Research Brief: One billion children across the world are exposed to violence in childhood each year
Violence against children is a serious human rights and public health problem that has devastating and costly consequences. Its destructive effects harm children in every country, impacting families, communities, and nations, and reaching across generations. As a result of global attention to the burden of violence against children and efforts to address it, it is important to use the best available evidence to measure how many children in various regions of the world are exposed to violence. But the global burden of violence against children is unknown. To begin to estimate the prevalence of past-year violence against children, researchers systematically reviewed data from population-based surveys and the scientific literature that included data for 96 countries on past-year prevalence of violence against children. They then used the data to develop estimates of the numbers of children in each region that had experienced violence based on data about the prevalence of violence and the size of the population of children in each region.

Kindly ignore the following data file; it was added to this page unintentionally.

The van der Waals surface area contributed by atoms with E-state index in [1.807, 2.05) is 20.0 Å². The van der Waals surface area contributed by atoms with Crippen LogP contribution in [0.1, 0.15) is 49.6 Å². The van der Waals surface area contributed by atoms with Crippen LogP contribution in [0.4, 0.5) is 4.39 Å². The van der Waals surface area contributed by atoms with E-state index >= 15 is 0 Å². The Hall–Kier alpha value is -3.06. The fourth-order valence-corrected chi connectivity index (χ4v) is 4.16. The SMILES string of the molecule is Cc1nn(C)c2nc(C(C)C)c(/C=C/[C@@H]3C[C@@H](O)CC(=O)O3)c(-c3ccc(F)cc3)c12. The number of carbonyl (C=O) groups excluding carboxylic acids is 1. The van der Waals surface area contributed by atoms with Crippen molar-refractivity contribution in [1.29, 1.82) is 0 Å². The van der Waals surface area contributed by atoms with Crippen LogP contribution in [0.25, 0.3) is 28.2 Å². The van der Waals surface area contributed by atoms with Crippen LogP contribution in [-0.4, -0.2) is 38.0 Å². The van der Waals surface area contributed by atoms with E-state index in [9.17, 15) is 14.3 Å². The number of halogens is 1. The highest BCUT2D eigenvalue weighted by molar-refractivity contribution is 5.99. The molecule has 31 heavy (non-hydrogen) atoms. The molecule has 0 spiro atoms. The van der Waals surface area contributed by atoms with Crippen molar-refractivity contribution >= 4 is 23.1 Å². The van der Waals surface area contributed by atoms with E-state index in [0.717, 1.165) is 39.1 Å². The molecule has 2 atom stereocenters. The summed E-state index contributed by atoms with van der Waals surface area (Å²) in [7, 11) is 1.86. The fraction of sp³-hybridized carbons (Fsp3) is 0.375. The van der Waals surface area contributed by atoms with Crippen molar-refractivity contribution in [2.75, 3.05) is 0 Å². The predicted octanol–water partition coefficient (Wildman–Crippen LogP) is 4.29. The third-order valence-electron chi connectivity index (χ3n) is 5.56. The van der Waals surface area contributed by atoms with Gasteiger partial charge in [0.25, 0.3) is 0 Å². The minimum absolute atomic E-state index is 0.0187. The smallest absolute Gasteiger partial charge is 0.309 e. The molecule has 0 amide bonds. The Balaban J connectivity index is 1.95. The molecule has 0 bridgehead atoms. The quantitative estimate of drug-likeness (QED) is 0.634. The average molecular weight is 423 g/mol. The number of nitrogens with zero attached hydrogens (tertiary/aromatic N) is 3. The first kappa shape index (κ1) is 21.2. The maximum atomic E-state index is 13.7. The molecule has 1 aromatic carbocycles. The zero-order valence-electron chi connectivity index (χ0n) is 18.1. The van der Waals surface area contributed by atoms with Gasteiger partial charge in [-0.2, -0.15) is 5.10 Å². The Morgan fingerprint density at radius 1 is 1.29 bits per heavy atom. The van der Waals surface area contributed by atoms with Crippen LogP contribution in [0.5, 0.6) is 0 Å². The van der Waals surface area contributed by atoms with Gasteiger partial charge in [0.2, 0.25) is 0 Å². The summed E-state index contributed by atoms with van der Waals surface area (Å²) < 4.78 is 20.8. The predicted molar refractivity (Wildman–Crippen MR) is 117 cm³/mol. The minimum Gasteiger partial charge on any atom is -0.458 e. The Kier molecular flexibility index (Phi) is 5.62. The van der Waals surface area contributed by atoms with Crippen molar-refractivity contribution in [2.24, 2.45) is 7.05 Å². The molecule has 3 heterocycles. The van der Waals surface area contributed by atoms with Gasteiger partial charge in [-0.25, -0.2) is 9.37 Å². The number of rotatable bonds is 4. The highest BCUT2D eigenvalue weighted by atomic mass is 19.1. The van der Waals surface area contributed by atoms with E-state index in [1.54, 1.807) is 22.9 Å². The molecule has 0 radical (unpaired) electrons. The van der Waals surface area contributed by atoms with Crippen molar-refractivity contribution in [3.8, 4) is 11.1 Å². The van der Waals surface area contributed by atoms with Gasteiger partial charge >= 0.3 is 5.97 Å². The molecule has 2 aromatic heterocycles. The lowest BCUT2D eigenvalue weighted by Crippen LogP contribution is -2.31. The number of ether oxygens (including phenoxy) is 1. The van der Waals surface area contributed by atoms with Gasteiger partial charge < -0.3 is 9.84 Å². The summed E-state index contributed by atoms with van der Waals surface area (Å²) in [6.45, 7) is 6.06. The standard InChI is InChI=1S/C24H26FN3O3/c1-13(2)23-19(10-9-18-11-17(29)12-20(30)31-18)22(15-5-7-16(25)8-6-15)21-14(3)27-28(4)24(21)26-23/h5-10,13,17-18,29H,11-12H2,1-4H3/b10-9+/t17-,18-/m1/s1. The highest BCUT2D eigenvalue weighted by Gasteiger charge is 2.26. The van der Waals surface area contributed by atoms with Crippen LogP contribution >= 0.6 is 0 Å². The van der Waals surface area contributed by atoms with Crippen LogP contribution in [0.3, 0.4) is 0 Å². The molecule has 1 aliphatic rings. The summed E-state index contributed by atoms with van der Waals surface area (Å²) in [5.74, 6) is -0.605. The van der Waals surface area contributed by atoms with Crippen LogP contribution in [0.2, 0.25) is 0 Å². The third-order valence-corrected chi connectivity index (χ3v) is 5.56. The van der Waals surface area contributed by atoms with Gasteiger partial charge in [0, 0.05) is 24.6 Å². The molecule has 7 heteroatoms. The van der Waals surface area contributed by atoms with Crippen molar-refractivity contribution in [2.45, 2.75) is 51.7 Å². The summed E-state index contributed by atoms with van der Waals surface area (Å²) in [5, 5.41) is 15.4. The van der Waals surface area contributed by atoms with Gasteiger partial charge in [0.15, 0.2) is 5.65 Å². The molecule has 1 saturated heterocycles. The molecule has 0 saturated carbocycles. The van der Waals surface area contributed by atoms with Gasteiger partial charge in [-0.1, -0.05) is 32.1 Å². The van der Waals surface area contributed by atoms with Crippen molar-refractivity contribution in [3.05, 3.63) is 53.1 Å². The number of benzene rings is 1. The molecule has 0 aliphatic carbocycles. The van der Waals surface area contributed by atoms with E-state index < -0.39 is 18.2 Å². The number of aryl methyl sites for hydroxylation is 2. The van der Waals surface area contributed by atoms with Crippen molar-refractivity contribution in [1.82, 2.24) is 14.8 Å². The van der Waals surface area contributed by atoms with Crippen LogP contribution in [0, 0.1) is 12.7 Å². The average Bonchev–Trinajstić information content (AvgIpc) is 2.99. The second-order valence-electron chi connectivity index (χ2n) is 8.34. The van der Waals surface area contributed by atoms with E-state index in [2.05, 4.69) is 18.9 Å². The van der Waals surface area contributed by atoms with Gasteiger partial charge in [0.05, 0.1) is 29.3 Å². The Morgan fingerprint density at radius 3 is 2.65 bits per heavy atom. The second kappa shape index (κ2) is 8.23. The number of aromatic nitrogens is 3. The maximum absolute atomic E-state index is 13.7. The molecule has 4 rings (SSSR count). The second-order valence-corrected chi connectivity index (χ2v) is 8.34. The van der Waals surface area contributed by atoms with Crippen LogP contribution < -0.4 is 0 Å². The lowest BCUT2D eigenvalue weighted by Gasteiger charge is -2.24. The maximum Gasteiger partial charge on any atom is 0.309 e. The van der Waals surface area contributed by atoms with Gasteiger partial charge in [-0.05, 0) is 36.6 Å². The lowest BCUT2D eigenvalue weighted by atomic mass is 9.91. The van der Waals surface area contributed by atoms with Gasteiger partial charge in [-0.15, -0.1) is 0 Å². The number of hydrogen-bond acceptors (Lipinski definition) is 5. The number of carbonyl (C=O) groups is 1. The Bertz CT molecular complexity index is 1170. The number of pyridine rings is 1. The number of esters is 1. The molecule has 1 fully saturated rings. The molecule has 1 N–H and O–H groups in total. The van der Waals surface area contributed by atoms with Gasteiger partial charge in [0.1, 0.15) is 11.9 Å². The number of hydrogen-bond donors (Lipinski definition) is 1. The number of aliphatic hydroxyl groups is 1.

- A minimum of 50% of children in Asia, Africa, and Northern America experienced past-year violence.
- The number of 2-17 year olds who experienced the most severe forms of violence in the past year is estimated to be at least 64% of children in Asia, 56% in Northern America, 50% in Africa, 34% in Latin America, and 12% in Europe.
- Over half of all children in the world – 1 billion children ages 2-17 years – experience violence every year.
What is added by this report?
These findings use population-based data from about half of the countries in the world to show that over one billion children ages 2 to 17 experience violence each year. These results demonstrate an urgent need for wider adoption, scaling, and sustaining of evidence-based interventions to reduce this high burden of violence against children.
Hillis S, Mercy J, Amobi A, Kress H. Global prevalence of past-year violence against children: A systematic review and minimum estimates. Pediatrics 2016; 137(3): 1-13.
*Footnote: some variation between prevalence estimates from published papers and country reports may exist. This variation reflects slight differences in the subsamples and variables used in the analyses.